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S’pore must exploit IT advantage to stay ahead: PM

SINGAPORE — To compete against other leading cities such as New York, London and Shanghai, the Republic has to fully exploit its advantage in information technology and become a “Smart Nation”, Prime Minister Lee Hsien Loong said yesterday as he laid out the vision for Singapore to become a nation “whose people live meaningful and fulfilled lives, enabled seamlessly by technology, offering exciting opportunities for all”.

S’pore must exploit IT advantage to stay ahead: PM

Prime Minister Lee Hsien Loong visiting Numoni’s booth during an exhibition held at the National Infocomm Awards. Numoni was the winner for the category of Most Innovative Infocomm Product/Solution. PHOTO: Ministry of Communi­cations and Information

SINGAPORE — To compete against other leading cities such as New York, London and Shanghai, the Republic has to fully exploit its advantage in information technology and become a “Smart Nation”, Prime Minister Lee Hsien Loong said yesterday as he laid out the vision for Singapore to become a nation “whose people live meaningful and fulfilled lives, enabled seamlessly by technology, offering exciting opportunities for all”.

But to make the quantum leap and realise the vision within the next decade, efforts are needed in areas such as beefing up cybersecurity and teaching students how to create the technology of the future, said Mr Lee, who first announced the Smart Nation initiative during the National Day Rally in August.

Singapore must also systematically “integrate all of the technology and the possibilities into a coherent and comprehensive whole”, as opposed to using technology in a piecemeal fashion — which it is already doing. To that end, a new Smart Nation Programme Office will be set up under the Prime Minister’s Office to coordinate the Government agencies, citizens and industries to ensure a “whole-of-government, whole-of-nation” approach.

It will aim to bring citizens, the Government and industry together to identify issues, prototype ideas and deploy them effectively. The office will report to Minister for the Environment and Water Resources Vivian Balakrishnan, said Mr Lee, adding that he would take a “personal interest”.

Speaking at the National Infocomm Awards and the launch of the Smart Nation initiative yesterday, Mr Lee said the Government will lay the foundation by building infrastructure and facilitating innovation.

On their part, companies should seize opportunities to provide a service or a product that enhances the people’s lives. Citizens can also chip in by participating in the national effort and providing local knowledge and data.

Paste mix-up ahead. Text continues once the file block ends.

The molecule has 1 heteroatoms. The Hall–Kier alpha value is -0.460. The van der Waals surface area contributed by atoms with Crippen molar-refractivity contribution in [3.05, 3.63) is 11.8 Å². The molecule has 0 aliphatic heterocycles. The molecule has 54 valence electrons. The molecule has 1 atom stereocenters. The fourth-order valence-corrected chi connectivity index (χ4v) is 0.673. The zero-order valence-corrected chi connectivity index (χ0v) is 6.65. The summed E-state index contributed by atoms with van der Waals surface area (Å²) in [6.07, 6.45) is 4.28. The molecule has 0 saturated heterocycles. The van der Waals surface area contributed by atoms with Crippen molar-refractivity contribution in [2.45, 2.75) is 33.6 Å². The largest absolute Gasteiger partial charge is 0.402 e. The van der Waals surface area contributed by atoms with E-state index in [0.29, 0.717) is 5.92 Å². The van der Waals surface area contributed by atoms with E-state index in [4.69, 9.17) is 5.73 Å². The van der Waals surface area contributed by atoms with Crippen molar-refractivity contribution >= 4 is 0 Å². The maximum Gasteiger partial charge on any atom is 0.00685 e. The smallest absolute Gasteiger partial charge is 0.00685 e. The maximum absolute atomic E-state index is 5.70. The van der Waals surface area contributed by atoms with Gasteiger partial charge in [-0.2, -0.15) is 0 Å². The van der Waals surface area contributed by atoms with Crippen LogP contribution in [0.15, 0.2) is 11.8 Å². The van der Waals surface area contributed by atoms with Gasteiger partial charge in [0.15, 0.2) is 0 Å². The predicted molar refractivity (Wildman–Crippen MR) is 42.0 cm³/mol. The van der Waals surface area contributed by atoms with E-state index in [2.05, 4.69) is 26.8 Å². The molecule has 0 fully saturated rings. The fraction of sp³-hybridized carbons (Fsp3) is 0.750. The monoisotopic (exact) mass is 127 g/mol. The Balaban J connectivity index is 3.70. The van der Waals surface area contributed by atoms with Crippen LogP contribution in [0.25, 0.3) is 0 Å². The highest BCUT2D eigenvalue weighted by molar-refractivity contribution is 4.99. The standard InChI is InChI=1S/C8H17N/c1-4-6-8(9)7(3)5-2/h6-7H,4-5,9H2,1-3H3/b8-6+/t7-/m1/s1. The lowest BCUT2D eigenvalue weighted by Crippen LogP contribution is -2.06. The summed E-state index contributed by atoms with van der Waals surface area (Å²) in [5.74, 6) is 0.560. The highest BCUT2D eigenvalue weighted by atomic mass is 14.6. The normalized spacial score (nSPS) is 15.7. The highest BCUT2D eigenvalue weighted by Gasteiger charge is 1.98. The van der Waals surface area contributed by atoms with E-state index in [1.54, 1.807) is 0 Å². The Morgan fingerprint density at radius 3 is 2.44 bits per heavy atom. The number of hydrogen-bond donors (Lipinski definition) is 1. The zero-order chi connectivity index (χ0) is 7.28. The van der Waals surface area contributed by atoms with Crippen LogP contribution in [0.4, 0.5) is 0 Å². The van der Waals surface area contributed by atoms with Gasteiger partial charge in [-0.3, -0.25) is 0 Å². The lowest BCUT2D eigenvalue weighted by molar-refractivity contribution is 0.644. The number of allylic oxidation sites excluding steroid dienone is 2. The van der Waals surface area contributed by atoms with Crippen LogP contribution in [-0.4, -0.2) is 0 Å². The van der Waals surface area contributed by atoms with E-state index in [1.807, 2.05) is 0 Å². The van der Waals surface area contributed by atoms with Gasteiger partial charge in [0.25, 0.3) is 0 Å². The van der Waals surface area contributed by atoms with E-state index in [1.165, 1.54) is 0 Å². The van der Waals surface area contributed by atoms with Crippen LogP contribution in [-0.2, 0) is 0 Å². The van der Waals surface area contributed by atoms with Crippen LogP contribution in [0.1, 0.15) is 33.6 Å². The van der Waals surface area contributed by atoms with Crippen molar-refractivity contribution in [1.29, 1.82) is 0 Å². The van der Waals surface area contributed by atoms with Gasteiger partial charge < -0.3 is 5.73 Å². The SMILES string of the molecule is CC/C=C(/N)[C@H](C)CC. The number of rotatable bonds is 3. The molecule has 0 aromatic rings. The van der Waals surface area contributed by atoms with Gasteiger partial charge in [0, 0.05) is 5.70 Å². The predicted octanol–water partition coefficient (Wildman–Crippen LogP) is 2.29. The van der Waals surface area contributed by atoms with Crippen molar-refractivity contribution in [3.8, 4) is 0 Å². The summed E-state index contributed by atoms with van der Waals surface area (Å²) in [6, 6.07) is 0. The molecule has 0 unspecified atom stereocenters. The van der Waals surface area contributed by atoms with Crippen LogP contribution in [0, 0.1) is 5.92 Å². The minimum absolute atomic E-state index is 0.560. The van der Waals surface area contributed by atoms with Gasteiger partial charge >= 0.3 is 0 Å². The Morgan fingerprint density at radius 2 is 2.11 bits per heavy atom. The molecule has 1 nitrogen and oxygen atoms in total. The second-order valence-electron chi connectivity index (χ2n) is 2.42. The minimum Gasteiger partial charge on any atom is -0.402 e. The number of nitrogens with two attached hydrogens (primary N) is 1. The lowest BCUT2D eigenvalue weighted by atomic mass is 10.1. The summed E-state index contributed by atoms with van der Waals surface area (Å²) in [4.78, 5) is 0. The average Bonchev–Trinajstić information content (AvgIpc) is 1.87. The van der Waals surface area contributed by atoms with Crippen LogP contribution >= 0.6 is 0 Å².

He noted that with the tonnes of information and data put into computer networks and even smartphones, cybersecurity is crucial. “We take it seriously, we already have cybersecurity duties presiding in the Ministry of Home Affairs and the Infocomm Development Authority (IDA), but I don’t think that they are as strong as we would like them to be and we need to reorganise that to strengthen our systems and our institutions. We are studying how best to do that,” he said.

He added that Government systems as well as other critical systems such as in telecoms, banking and energy need to be protected. “You will never be completely impregnable, but I think we need to be as secure and safe as we can be.”

In terms of education, he said that students should be taught to “code, prototype and build things, to fail fast and learn quickly”.

He added: “We must get our children exposed to IT (and) exposed to programming. It’s a long way for us, but in some countries, all kids are required to learn to code.” People also need to have a “can-do” spirit of experimentation and risk-taking, akin to that found in Silicon Valley in the United States, he said.

Mr Lee also urged the IDA to be bolder and push the envelope in using technology to seek new applications and find new approaches to existing problems.

Mr Lee noted that Singapore has already embarked on the Smart Nation journey, with e-Government services in place, high smartphone penetration and a lively start-up scene as well as a tech-savvy people.

Several initiatives are already under way: Driverless buggies are being piloted at the Jurong Lake District and other driverless vehicles will be tested on some routes in One North next year. Near Field Communications (NFC) payments for retail and transport have also been on trial here, while the HDB is studying how to improve parking allocation in its carparks and design flats to plug and play smart devices.

In a Facebook post, Dr Balakrishnan stressed the importance of people and not machines in this “once-in-a-lifetime revolution”.

The skills of reading, writing and arithmetic are no longer enough, he said, pointing out that people need “an Aesthetic sense of beauty & design, the ability to Build, and the ability to Communicate effectively: the ‘ABCs’ of our education system”.

He added that societies left behind in the revolution will be in deep trouble as they are unable to cope with technological disruptions on jobs, environment and culture. “On the other hand, if we do it right we can secure our future, enhance our quality of life, expand opportunities for all and build stronger communities.”

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